Medicare Reform: Why Not the Rest?
The "bipartisan" plan to reform Medicare by giving seniors vouchers
and leaving them at the mercy of health-care corporations fell apart and
deserves oblivion. Chairman John Breaux, a business-oriented Democratic
senator from Louisiana, failed to round up two-thirds support for the privatization
plan that would trim benefits and send the profits to managed care providers.
Breaux and the health care lobbyists who drove the commission apparently
didn't learn from the 1994 health care debacle, which also was built on
the idea of encouraging "managed competition," where the government
would set rules for private health plans, steer subscribers into lower-cost
HMOs and, hopefully, expand benefits with the savings. Given the structure
of the Medicare commission and Republican congressional leaders waiting
for any excuse to cut Medicare spending, deadlock was perhaps the best that
could be hoped for. But with 43 million Americans still uninsured, and many
of them "working poor," progressives should move to expand Medicare
to provide universal coverage.
Robert Kuttner noted in a March 14 Boston Globe column that we could
stabilize Medicare's financing and protect the elderly by expanding coverage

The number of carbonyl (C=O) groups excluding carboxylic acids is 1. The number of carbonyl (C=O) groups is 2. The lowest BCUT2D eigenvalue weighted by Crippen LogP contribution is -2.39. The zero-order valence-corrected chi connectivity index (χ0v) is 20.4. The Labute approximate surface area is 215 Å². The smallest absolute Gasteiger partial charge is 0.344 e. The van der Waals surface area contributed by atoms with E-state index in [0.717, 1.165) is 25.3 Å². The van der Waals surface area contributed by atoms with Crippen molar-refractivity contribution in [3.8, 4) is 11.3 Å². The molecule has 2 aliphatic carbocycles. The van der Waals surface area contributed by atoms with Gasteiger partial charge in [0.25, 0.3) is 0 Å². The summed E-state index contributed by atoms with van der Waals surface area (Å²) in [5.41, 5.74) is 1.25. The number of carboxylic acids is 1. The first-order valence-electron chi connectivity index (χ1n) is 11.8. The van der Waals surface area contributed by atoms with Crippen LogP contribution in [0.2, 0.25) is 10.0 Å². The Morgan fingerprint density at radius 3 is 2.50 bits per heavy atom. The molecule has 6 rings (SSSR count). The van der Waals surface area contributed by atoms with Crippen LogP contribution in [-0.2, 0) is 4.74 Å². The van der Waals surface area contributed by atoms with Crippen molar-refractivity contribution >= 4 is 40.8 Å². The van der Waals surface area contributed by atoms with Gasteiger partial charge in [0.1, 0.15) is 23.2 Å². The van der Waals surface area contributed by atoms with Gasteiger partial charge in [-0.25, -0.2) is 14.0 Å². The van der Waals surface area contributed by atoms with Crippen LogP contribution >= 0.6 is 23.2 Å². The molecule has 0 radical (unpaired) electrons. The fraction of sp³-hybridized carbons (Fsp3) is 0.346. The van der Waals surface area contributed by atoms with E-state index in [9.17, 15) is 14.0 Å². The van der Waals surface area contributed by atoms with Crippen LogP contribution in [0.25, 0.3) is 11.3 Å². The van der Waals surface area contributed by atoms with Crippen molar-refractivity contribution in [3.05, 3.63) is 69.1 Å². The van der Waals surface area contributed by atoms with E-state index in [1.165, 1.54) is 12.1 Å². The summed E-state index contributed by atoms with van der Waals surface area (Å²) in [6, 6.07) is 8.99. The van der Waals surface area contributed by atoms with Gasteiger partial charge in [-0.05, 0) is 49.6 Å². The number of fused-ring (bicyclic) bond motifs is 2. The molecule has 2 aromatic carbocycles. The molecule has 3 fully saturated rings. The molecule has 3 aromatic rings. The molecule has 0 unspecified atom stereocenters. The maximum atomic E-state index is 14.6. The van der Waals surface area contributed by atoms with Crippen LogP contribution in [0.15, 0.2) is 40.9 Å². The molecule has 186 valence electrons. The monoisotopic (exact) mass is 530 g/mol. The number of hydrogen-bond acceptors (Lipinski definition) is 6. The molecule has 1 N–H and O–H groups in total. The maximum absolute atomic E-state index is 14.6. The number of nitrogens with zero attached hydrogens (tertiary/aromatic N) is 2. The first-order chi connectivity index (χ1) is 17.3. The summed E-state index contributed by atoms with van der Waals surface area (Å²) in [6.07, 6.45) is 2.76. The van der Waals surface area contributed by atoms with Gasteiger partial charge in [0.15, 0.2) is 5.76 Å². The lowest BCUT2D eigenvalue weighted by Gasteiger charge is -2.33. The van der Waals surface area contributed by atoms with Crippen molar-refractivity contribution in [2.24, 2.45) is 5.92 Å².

to all Americans. The government already covers one child in four through
a patchwork of programs that includes Medicaid (the health program for low-income
families) and the new Childrens' Health Insurance Program (CHIP). Legislatures
are quibbling over how poor families have to be to qualify their children
for health care.
Edith Rassell of the Economic Policy Institute calculates that it would
take $60 billion a year to extend Medicare, with free choice of doctors
and hospitals, to every child in America. Rassell calculates that the cost
of extending Medicare to all children could be financed by an additional
1.54 points on the employer share of the payroll tax. Since kids tend to
stay well, adding children would supplement Medicare's financial reserves
(and employers who now responsibly offer family coverage would see their
health insurance costs drop).
The next step would be to extend Medicare to people aged 55 to 65. These
people are most likely to be priced out of private insurance when they lose
their jobs. Picking them up would cost Medicare about $100 billion a year,
less the money they already are spending on insurance. This could be financed
by new employer payroll taxes or by general revenues.
After that, Medicare could absorb the other half of the population--those
between 21 and 55. This group is, on the average, a lot healthier and cheaper